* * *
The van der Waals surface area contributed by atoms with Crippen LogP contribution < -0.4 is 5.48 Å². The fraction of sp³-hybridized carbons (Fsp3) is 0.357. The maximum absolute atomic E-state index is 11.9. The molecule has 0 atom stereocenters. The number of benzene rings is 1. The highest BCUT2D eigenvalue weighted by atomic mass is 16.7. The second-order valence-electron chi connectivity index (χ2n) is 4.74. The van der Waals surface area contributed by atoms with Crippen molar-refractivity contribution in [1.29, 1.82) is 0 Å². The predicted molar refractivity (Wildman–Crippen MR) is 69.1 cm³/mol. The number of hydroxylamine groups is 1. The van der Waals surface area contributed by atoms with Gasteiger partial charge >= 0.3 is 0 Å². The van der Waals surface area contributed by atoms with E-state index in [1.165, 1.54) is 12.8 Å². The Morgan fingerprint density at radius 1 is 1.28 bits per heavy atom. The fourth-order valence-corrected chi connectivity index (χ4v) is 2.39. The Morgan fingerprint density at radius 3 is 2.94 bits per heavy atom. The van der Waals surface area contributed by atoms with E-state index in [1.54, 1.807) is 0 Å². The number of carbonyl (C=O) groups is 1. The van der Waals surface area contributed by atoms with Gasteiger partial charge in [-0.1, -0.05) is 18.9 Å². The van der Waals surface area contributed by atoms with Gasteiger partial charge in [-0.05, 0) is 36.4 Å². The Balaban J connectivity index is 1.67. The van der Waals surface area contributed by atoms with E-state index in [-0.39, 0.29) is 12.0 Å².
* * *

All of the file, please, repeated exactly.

The van der Waals surface area contributed by atoms with Crippen LogP contribution < -0.4 is 5.48 Å². The fraction of sp³-hybridized carbons (Fsp3) is 0.357. The maximum absolute atomic E-state index is 11.9. The molecule has 0 atom stereocenters. The number of benzene rings is 1. The highest BCUT2D eigenvalue weighted by atomic mass is 16.7. The second-order valence-electron chi connectivity index (χ2n) is 4.74. The van der Waals surface area contributed by atoms with Crippen molar-refractivity contribution in [1.29, 1.82) is 0 Å². The predicted molar refractivity (Wildman–Crippen MR) is 69.1 cm³/mol. The number of hydroxylamine groups is 1. The van der Waals surface area contributed by atoms with Gasteiger partial charge >= 0.3 is 0 Å². The van der Waals surface area contributed by atoms with E-state index in [1.165, 1.54) is 12.8 Å². The Morgan fingerprint density at radius 1 is 1.28 bits per heavy atom. The fourth-order valence-corrected chi connectivity index (χ4v) is 2.39. The Morgan fingerprint density at radius 3 is 2.94 bits per heavy atom. The van der Waals surface area contributed by atoms with E-state index in [1.54, 1.807) is 0 Å². The number of carbonyl (C=O) groups is 1. The van der Waals surface area contributed by atoms with Gasteiger partial charge in [-0.1, -0.05) is 18.9 Å². The van der Waals surface area contributed by atoms with Gasteiger partial charge in [-0.05, 0) is 36.4 Å². The Balaban J connectivity index is 1.67. The van der Waals surface area contributed by atoms with E-state index in [-0.39, 0.29) is 12.0 Å².